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EDITORIAL: Consider the full picture

The Royal Newfoundland Constabulary (RNC) accident investigation team take photos of the multi-vehicle crash on Pitts Memorial from Friday morning. JOE GIBBONS/THE TELEGRAM
File photo

What’s in a word?

Sometimes, a lot more suffering than you might ever know.

Serious but stable condition. Transported to hospital with “serious but non-life threatening injuries.” “In stable condition and remains in hospital under observation.”

You hear those words, and it’s human nature to somehow think that the person involved in the accident you heard about will be all right in almost no time at all.

They’re in hospital, being fixed.

In its own way, the language itself trivializes the severity of accidents: day in, day out, we hear about the latest vehicle to fly off the Outer Ring Road or the most recent workplace accident, followed by language that says only that those involved will live, but in the process suggests a lot more.

Because how those people will live their lives is something else again.

Accidents may not be life-taking, but they are certainly far more life-changing than the current shorthand suggests.

Accidents may not be life-taking, but they are certainly far more life-changing than the current shorthand suggests.

We all take risks: sometimes, we realize we’re driving too fast before it’s too late and slow down. Sometimes, faced with the first snow of the year (yes, it’s coming around again), we find ourselves hitting the brakes too hard and too late. But we at least deserve to have a full picture of what sorts of risks we are taking.

There are plenty of accidents you don’t walk away from, that your life does not recover from, and we shouldn’t take any kind of false security from the notion that somehow we’re just going to head to the hospital with our “non-life-threatening” injuries, and magically walk out the door a week or so later without long-lasting effects.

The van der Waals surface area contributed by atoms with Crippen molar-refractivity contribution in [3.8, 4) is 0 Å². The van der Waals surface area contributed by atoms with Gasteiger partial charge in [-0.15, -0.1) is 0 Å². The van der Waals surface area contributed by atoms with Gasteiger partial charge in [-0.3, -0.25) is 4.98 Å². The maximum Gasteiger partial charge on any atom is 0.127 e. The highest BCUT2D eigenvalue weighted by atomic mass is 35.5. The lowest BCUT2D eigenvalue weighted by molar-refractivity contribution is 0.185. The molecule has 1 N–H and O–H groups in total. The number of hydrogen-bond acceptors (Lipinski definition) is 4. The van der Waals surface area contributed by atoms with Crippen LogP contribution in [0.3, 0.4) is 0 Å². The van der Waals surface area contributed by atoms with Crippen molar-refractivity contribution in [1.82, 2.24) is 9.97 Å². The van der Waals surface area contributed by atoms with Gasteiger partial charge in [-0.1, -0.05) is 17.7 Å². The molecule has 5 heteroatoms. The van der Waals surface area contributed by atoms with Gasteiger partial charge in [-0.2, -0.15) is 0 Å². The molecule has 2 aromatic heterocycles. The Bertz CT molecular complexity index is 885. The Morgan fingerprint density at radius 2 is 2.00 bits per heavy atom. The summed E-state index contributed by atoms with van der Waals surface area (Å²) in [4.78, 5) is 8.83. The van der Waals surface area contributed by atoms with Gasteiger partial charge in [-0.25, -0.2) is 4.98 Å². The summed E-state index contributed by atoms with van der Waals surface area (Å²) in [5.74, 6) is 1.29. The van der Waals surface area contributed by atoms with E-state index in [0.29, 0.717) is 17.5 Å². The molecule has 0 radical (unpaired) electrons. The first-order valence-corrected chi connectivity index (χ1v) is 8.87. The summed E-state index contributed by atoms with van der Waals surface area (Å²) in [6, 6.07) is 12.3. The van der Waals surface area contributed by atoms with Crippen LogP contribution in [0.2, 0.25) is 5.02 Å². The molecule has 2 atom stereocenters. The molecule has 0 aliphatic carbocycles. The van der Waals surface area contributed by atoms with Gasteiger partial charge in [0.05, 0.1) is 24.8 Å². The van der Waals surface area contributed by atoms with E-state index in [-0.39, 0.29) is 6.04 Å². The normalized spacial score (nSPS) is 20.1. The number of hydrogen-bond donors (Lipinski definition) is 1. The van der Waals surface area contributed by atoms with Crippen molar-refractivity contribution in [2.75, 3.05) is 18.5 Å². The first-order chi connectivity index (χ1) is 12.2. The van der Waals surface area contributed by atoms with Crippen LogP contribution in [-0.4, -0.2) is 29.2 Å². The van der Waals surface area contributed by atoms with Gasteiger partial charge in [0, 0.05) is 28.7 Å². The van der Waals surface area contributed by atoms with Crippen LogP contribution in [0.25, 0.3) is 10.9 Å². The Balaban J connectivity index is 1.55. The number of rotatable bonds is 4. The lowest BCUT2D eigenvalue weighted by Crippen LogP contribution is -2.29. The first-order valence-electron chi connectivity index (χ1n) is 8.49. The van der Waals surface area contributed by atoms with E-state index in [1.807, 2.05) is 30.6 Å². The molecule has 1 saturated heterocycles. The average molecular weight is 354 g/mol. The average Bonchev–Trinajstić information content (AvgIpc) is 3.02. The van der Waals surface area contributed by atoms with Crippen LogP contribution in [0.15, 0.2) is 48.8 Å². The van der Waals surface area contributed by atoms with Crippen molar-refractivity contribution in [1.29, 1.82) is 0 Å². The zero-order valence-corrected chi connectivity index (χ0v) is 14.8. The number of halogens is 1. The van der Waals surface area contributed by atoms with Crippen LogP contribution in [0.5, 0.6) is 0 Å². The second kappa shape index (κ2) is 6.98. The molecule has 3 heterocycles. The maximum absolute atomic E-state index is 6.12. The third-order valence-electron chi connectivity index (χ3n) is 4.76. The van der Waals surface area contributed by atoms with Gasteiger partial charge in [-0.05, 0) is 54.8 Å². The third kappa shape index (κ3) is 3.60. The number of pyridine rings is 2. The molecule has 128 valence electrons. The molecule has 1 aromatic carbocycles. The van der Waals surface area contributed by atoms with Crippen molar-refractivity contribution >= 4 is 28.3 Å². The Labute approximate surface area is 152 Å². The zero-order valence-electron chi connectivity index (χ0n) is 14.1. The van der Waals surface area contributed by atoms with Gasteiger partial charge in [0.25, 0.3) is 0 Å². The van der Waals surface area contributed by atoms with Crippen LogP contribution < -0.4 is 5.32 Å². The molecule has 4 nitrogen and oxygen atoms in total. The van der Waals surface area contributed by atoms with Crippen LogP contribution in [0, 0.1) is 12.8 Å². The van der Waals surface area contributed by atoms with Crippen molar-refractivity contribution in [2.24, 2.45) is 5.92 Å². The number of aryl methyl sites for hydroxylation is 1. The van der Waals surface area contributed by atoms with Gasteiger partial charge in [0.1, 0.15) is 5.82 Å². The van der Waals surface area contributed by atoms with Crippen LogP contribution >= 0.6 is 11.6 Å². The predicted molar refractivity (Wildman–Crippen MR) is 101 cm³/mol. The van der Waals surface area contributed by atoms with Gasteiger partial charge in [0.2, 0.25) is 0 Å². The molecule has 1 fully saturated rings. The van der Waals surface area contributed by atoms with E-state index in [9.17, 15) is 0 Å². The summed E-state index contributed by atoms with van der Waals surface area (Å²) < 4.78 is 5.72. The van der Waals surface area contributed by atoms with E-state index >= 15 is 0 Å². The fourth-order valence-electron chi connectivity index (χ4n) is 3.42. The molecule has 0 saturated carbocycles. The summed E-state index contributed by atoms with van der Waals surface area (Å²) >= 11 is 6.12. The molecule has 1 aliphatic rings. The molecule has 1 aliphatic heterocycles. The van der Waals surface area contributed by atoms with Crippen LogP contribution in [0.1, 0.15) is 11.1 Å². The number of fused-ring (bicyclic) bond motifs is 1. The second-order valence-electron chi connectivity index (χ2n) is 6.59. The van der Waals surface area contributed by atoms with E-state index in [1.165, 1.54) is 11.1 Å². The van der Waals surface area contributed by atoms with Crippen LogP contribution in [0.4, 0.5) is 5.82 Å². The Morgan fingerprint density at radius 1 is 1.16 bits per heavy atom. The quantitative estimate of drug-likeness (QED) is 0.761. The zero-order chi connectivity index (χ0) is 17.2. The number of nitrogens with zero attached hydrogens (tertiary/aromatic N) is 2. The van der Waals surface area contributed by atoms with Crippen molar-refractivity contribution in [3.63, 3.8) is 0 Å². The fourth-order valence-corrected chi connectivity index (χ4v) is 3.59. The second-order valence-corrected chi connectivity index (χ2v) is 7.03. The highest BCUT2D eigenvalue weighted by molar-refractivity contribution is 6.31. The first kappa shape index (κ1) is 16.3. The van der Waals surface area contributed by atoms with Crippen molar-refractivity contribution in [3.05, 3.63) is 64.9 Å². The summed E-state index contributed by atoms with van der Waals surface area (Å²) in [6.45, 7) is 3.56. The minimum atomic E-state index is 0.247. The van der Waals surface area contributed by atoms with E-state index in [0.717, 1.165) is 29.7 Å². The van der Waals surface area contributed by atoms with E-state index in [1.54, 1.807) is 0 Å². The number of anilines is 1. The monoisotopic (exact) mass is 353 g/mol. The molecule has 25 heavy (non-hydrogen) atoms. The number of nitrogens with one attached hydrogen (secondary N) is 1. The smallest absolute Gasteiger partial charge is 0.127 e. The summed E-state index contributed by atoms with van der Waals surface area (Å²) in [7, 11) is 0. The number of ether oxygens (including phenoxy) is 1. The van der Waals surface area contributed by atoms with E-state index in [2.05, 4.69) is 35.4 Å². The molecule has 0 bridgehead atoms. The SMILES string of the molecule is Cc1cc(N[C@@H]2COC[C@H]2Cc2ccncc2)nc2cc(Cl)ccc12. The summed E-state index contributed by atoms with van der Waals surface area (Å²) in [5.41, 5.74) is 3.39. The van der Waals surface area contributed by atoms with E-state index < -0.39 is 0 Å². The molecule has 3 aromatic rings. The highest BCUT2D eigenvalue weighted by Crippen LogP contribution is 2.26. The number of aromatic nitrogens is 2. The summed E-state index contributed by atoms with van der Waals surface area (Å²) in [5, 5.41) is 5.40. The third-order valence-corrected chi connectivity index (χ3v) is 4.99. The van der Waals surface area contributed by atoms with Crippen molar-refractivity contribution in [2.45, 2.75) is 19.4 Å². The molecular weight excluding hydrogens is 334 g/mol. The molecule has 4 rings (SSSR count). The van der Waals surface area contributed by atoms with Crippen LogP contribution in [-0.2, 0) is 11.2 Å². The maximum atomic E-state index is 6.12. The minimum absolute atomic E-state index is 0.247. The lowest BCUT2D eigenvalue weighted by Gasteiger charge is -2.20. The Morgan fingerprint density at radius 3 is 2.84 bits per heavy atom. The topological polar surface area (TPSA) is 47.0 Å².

It’s a disservice to constantly minimize the results of accidents by implicitly suggesting they are less serious than they actually are.

Certainly there are privacy concerns: no one wants every one of the ins and outs of their medical challenges broadcast far and wide for the general public to salaciously gawp at. We’re not really suggesting that the world should be provided with detailed lists of the long-term challenges that people may be facing following an accident. But everyone should be keenly aware that a lifetime of near-constant pain is considered non-life-threatening, as is an inability to walk, return to work or even do your share of the work involved in family life. All of that can arrive in a single moment of inattention or carelessness.

In the absence of more detailed information about what kinds of “serious but non-life-threatening injuries” result from accidents, you can just take our word for it — you don’t want to experience that kind of injury.

Or, of course, you don’t have to take our word for it — ask a first responder or a family member about the outcomes instead.

You might be surprised by what you hear.

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